It has been rumoured that Premier will introduce their own championship titles more or less the same way UFC does their titles. People in boxing have been critical of Premier's aversion to the traditional boxing titles, but I think dropping references to those titles is a good idea because the boxing title situation is confusing to the casual and new consumer that Premier is trying to reach. The only problem I have with it is that right now Premier doesn't seem to have a clear policy on championship titles, referencing that their fighters are champions, but not referencing the actual championships. However, if Premier wins the promotional war in boxing, emerges as the dominant promotion and has their own titles, then perhaps boxing can finally be rid of the massive amount of confusing and pointless belts that weigh the sport down.
In the co-main, Daniel Jacobs, 28, stopped Caleb Truax, 31, in the 12th round. This fight was originally booked for the April 11th Premier card on NBC, but was rescheduled to take place on Spike. Jacobs was making his first defense of the WBA World Middleweight belt which was vacant when he won it by beating Jarrod Fletcher by TKO last August. Truax was coming into the fight off two straight wins over Scott Sigmon and Derek Ennis.
Jacobs-Truax was a dull fight until its closing minutes. During the fight they showed Bellator fighter Pat Curran watching from ringside, as well as Lucien Bute. Every so often on commentary Scott Hanson would hype the upcoming main events on Bellator or Premier.
The early rounds were dull. Jacobs was pressing forward more and landing more often with his jab, or at least his jab was landing with more accuracy compared to punches thrown by Truax. By round seven Truax was cut under his eye.
The action increased in the final few rounds. Truax starting landing more and there were more combinations being landed by both fighters. Finally, in the twelfth round when it looked certain that the fight would go the distance and Jacobs would win an obvious decision, he decided to put an exclamation point on the win by putting Truax on rubber legs with a left-right combo. Truax didn't fall, but he was out on his feet and grabbed the ropes to keep standing. Truax made the count, but Jacobs was destroying him with bombs after and the ref stopped it.
Every time I see a boxing match end this way I always think how ridiculous it was in the 90s when politicians were claiming that UFC was more violent than boxing, because if this was a UFC fight it likely would have been stopped when Jacobs scored the knock down. I can only imagine the amount of brain damage that Truax sustained between the knock down and when the ref stopped the fight, which was also completely unnecessary brain damage because Truax was out on his feet and it was obvious Jacobs was going to finish him.
The show also featured a third bout between Roberto Garcia (37-3, 23KO) and James Stevenson (22-2, 15KO), scheduled for eight rounds at a catchweight of 152 pounds. Garcia was originally booked as the opponent for Shawn Porter back on Premier's debut card on Spike in March. But Garcia showed up four pounds overweight and didn't bother trying to weigh in and was replaced by Erick Bone. Garcia was rebooked to face Stevenson for the second Spike show.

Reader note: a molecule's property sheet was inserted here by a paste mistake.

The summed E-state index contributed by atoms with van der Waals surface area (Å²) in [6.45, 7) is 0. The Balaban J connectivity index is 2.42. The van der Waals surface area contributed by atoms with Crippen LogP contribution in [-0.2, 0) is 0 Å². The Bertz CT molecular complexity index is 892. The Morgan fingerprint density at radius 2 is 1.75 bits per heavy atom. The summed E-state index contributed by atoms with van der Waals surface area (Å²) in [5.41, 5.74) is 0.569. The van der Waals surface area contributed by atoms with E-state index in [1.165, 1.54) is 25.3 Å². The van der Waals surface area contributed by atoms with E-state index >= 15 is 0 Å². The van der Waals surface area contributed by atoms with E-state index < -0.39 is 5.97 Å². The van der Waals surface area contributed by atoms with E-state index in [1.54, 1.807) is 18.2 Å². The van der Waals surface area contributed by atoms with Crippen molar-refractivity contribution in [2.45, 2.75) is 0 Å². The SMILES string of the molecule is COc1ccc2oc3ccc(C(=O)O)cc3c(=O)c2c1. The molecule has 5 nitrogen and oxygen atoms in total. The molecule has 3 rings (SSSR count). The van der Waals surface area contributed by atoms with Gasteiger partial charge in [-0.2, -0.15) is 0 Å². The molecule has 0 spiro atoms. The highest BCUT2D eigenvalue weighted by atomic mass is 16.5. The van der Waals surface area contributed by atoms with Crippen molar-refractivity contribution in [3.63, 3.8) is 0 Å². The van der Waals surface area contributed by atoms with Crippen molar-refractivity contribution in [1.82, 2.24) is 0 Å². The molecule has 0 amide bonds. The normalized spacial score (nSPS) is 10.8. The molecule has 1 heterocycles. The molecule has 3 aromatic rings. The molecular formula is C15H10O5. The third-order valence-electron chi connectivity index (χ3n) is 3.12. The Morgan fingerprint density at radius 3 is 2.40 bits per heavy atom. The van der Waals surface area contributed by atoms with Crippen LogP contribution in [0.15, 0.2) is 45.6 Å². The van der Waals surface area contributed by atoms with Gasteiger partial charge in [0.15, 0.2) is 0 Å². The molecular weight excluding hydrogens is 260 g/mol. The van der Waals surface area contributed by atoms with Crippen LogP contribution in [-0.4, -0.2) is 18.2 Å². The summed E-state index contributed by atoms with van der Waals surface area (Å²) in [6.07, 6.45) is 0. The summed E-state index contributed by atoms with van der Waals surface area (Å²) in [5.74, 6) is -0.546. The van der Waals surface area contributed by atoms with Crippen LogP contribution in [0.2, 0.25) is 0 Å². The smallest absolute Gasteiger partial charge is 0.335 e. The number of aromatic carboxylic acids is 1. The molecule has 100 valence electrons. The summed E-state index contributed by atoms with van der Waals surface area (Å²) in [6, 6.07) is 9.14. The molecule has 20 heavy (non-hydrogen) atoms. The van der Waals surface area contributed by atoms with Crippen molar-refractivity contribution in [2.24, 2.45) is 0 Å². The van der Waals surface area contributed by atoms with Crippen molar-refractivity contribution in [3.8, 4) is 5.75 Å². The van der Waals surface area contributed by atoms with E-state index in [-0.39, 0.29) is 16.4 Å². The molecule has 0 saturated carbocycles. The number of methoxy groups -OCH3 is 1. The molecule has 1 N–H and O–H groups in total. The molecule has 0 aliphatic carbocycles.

Garcia, 35, beat Stevenson, 32, by unanimous decision, winning just about every round after Stevenson knocked him down with a right uppercut in the first. Stevenson took the fight on two weeks’ notice and tired as the fight wore on. It was a sloppy fight, with a lot of holding and few clean breaks. Neither fighter looked good, as Garcia got knocked down early and fought slow. Stevenson wasn't able to capitalize on his early lead. It was also dull, as little happened after the first round knockdown.
Garcia-Stevenson opened the broadcast. Neither fighter got a fancy ring entrance, but Garcia got a lengthy video package before the fight featuring an interview where he discussed the horrific death of his mother, who was shot to death by Garcia's father in their family home before Garcia's father committed suicide when Garcia was 10. Airing a personality piece on Garcia was an odd choice, as although he has an emotional story, he is a 35-year-old journeyman with little upside. Premier has other fighters with more upside that could have been given the attention that Garcia received on this broadcast.
Local promotion was handled by Leon Margules of Warriors Boxing, a Florida-based company that frequently runs shows at the UIC Pavilion in Chicago. Because Al Haymon is the manager of the fighters that compete for Premier and federal law precludes a manager from also acting as promoter, Premier pays a fee to other companies to handle local promotion.
The commentary team of Scott Hanson, Jimmy Smith, and Antonio Tarver returned from the first broadcast. Of the three broadcast teams for Premier (NBC, CBS, and Spike), this team does the best job, although the NBC broadcast has the more prestigious names. Dana Jacobson was back as host. She does a good job, too, in a Today show sort of way. Thomas Hearns did not return as co-host. He was borderline incoherent on the first broadcast. Instead, they used Joe Calzaghe as co-host. Calzaghe is probably the greatest Super-Middleweight of all time, but was a strange choice because he is from the UK and I don't think he has that much name value in the US. The reason they used him seemed to be that the Dirrell-Jack main event was at Super-Middleweight and Calzaghe is ranked as the best super-middleweight ever.